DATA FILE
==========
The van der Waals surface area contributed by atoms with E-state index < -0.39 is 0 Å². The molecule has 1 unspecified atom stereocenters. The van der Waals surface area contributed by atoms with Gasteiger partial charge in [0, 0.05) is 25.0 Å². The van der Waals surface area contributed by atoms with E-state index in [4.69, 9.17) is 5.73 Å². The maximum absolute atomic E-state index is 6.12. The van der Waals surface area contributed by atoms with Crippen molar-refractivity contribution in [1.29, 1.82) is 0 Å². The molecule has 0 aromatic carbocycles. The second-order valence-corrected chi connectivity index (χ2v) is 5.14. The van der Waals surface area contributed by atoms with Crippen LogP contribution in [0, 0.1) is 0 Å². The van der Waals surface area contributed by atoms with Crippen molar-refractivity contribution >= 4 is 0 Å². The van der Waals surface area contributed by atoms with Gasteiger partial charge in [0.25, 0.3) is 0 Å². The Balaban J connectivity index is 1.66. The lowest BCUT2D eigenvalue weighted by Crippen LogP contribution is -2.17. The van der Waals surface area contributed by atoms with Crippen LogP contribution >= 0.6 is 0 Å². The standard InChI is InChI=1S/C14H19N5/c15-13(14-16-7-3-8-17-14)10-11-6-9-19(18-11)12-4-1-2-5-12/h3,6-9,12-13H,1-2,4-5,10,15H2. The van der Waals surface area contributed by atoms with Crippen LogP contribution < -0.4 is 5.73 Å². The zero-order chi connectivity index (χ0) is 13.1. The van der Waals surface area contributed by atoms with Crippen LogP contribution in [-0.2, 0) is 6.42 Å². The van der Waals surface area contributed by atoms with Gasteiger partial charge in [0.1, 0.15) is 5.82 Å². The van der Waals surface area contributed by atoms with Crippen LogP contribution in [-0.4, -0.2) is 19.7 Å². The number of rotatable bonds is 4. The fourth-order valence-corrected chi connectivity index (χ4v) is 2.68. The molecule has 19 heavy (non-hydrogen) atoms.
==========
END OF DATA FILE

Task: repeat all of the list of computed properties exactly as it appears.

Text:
The van der Waals surface area contributed by atoms with E-state index < -0.39 is 0 Å². The molecule has 1 unspecified atom stereocenters. The van der Waals surface area contributed by atoms with Gasteiger partial charge in [0, 0.05) is 25.0 Å². The van der Waals surface area contributed by atoms with E-state index in [4.69, 9.17) is 5.73 Å². The maximum absolute atomic E-state index is 6.12. The van der Waals surface area contributed by atoms with Crippen molar-refractivity contribution in [1.29, 1.82) is 0 Å². The molecule has 0 aromatic carbocycles. The second-order valence-corrected chi connectivity index (χ2v) is 5.14. The van der Waals surface area contributed by atoms with Crippen LogP contribution in [0, 0.1) is 0 Å². The van der Waals surface area contributed by atoms with Crippen molar-refractivity contribution >= 4 is 0 Å². The van der Waals surface area contributed by atoms with Gasteiger partial charge in [0.25, 0.3) is 0 Å². The Balaban J connectivity index is 1.66. The lowest BCUT2D eigenvalue weighted by Crippen LogP contribution is -2.17. The van der Waals surface area contributed by atoms with Crippen LogP contribution >= 0.6 is 0 Å². The standard InChI is InChI=1S/C14H19N5/c15-13(14-16-7-3-8-17-14)10-11-6-9-19(18-11)12-4-1-2-5-12/h3,6-9,12-13H,1-2,4-5,10,15H2. The van der Waals surface area contributed by atoms with Crippen LogP contribution < -0.4 is 5.73 Å². The zero-order chi connectivity index (χ0) is 13.1. The van der Waals surface area contributed by atoms with Crippen LogP contribution in [-0.2, 0) is 6.42 Å². The van der Waals surface area contributed by atoms with Gasteiger partial charge in [0.1, 0.15) is 5.82 Å². The van der Waals surface area contributed by atoms with Crippen LogP contribution in [-0.4, -0.2) is 19.7 Å². The number of rotatable bonds is 4. The fourth-order valence-corrected chi connectivity index (χ4v) is 2.68. The molecule has 19 heavy (non-hydrogen) atoms.